Certain bacteria and its spores cause anthrax. The spores can survive for decades in the environment. Bacteria and spores are in soil and livestock such as cattle and goats. It’s rare, but people can get anthrax from:
Infected livestock and their products
Spores in the environment
Your chances of anthrax are higher if you:
Work with infected livestock
Work with the bacteria
Are exposed to criminal or terrorist acts
Symptoms start within a few days after infection. They vary based on how anthrax entered the body.
Inhalation anthrax symptoms come in stages over many days. It may start with feelings of a cold or the flu:
Anthrax. Centers for Disease Control and Prevention website. Available at: https://www.cdc.gov/anthrax. Updated January 31, 2017. Accessed May 15, 2018.
Anthrax. Merck Manual Professional Version website. Available at: https://www.merckmanuals.com/professional/infectious-diseases/gram-positive-bacilli/anthrax. Updated September 2017. Accessed May 15, 2018.
Wright JG, Quinn CP, Shadomy S, Messonnier N, Centers for Disease Control and Prevention (CDC). Use of anthrax vaccine in the United States: recommendations of the advisory committee on immunization practices (ACIP). MMWR Recomm Rep. 2010;59(RR-6):1-30.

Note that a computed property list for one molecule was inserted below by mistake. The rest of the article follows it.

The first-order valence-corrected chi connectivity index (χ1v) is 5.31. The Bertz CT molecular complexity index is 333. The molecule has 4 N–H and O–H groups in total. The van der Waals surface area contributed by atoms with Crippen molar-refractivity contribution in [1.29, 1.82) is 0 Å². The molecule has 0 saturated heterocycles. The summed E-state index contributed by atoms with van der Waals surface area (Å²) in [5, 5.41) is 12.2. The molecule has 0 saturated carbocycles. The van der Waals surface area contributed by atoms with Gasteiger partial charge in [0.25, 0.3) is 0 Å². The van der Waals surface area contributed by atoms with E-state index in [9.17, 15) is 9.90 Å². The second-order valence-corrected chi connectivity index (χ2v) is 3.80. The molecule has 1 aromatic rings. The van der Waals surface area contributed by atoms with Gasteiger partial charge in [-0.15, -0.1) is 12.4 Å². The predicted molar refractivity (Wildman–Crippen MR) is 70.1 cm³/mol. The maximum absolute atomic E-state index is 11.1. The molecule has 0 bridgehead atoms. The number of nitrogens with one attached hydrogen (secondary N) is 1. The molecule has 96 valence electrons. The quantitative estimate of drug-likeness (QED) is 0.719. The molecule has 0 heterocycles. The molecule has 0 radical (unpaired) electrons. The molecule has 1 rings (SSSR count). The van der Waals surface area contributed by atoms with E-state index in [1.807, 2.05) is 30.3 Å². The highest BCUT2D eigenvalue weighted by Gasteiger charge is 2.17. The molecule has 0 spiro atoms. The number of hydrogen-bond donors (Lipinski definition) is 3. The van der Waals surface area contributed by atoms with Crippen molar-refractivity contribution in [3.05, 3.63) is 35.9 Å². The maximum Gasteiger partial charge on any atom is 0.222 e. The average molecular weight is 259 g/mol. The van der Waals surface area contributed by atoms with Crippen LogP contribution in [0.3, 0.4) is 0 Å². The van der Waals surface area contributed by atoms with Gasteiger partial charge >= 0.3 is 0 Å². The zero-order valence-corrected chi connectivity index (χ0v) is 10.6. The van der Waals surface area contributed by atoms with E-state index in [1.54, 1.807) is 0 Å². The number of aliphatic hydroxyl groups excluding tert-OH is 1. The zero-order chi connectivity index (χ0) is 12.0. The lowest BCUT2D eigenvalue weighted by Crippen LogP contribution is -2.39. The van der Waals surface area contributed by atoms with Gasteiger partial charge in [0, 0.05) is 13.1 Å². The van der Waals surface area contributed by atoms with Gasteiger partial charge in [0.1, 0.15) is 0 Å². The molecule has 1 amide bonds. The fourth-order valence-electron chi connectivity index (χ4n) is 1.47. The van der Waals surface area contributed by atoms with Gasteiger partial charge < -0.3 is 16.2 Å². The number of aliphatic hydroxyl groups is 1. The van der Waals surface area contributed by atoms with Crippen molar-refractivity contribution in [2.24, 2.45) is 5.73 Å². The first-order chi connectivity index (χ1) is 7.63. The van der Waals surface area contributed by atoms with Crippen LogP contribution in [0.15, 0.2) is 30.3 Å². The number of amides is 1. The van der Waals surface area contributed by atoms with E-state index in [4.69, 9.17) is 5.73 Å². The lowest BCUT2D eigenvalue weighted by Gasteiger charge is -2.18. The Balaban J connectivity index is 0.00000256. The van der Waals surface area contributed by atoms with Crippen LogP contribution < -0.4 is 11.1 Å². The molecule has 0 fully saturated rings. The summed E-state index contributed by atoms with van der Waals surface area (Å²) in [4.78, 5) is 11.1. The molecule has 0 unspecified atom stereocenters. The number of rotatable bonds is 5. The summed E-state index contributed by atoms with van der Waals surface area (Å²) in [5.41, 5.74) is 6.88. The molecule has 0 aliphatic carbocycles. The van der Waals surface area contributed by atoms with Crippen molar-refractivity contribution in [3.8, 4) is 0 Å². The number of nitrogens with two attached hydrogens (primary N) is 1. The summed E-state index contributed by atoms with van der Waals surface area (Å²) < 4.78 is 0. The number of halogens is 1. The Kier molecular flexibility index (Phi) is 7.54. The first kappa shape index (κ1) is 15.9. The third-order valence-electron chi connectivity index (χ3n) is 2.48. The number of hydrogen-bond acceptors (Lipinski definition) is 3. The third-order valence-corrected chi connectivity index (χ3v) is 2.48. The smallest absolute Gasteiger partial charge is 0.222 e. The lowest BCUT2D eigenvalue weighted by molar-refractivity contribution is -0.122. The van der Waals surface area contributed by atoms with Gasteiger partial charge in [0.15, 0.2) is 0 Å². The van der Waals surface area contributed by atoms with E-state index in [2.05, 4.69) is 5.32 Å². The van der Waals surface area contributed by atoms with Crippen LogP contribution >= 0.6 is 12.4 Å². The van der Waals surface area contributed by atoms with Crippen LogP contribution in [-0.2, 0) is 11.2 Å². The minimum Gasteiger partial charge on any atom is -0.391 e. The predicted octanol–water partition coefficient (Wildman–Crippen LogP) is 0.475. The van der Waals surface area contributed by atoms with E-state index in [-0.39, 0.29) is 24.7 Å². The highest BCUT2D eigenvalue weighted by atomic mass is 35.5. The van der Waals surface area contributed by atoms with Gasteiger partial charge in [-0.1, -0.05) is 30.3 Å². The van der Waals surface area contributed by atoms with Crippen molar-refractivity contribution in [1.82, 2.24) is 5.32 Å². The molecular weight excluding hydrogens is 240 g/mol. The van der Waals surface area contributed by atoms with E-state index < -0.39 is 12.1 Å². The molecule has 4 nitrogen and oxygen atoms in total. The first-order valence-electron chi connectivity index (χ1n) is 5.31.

EBSCO Information Services is fully accredited by URAC. URAC is an independent, nonprofit health care accrediting organization dedicated to promoting health care quality through accreditation, certification and commendation.
This content is reviewed regularly and is updated when new and relevant evidence is made available. This information is neither intended nor implied to be a substitute for professional medical advice. Always seek the advice of your physician or other qualified health provider prior to starting any new treatment or with questions regarding a medical condition.
To send comments or feedback to our Editorial Team regarding the content please email us at email@example.com. Our Health Library Support team will respond to your email request within 2 business days.